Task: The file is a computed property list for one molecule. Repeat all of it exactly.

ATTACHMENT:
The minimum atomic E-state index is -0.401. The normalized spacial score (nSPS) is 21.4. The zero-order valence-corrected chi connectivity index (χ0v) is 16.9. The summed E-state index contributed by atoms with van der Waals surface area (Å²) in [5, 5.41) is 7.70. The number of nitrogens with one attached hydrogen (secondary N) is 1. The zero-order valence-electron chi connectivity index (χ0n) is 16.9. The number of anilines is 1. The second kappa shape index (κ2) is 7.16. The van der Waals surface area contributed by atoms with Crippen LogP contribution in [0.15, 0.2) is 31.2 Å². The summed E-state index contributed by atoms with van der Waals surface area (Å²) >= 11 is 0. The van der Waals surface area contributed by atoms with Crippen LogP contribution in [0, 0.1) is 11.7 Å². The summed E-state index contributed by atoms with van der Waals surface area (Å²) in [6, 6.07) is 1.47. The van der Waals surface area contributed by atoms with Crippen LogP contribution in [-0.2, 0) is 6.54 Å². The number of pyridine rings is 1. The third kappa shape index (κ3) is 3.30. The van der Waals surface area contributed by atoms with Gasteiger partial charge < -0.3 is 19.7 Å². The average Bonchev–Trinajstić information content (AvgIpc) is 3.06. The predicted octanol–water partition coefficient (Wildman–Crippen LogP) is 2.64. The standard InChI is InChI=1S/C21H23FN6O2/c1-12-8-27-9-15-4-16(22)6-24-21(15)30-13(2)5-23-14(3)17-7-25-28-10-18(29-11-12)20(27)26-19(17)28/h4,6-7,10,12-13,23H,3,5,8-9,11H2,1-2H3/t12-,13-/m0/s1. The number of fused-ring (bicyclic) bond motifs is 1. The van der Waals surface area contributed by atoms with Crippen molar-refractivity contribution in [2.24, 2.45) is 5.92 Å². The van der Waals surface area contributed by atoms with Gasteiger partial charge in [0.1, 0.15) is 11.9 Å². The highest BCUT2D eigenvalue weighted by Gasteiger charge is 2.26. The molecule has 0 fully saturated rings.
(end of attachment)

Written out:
The minimum atomic E-state index is -0.401. The normalized spacial score (nSPS) is 21.4. The zero-order valence-corrected chi connectivity index (χ0v) is 16.9. The summed E-state index contributed by atoms with van der Waals surface area (Å²) in [5, 5.41) is 7.70. The number of nitrogens with one attached hydrogen (secondary N) is 1. The zero-order valence-electron chi connectivity index (χ0n) is 16.9. The number of anilines is 1. The second kappa shape index (κ2) is 7.16. The van der Waals surface area contributed by atoms with Crippen LogP contribution in [0.15, 0.2) is 31.2 Å². The summed E-state index contributed by atoms with van der Waals surface area (Å²) >= 11 is 0. The van der Waals surface area contributed by atoms with Crippen LogP contribution in [0, 0.1) is 11.7 Å². The summed E-state index contributed by atoms with van der Waals surface area (Å²) in [6, 6.07) is 1.47. The van der Waals surface area contributed by atoms with Crippen LogP contribution in [-0.2, 0) is 6.54 Å². The number of pyridine rings is 1. The third kappa shape index (κ3) is 3.30. The van der Waals surface area contributed by atoms with Gasteiger partial charge < -0.3 is 19.7 Å². The average Bonchev–Trinajstić information content (AvgIpc) is 3.06. The predicted octanol–water partition coefficient (Wildman–Crippen LogP) is 2.64. The standard InChI is InChI=1S/C21H23FN6O2/c1-12-8-27-9-15-4-16(22)6-24-21(15)30-13(2)5-23-14(3)17-7-25-28-10-18(29-11-12)20(27)26-19(17)28/h4,6-7,10,12-13,23H,3,5,8-9,11H2,1-2H3/t12-,13-/m0/s1. The number of fused-ring (bicyclic) bond motifs is 1. The van der Waals surface area contributed by atoms with Crippen molar-refractivity contribution in [2.24, 2.45) is 5.92 Å². The van der Waals surface area contributed by atoms with Gasteiger partial charge in [0.1, 0.15) is 11.9 Å². The highest BCUT2D eigenvalue weighted by Gasteiger charge is 2.26. The molecule has 0 fully saturated rings.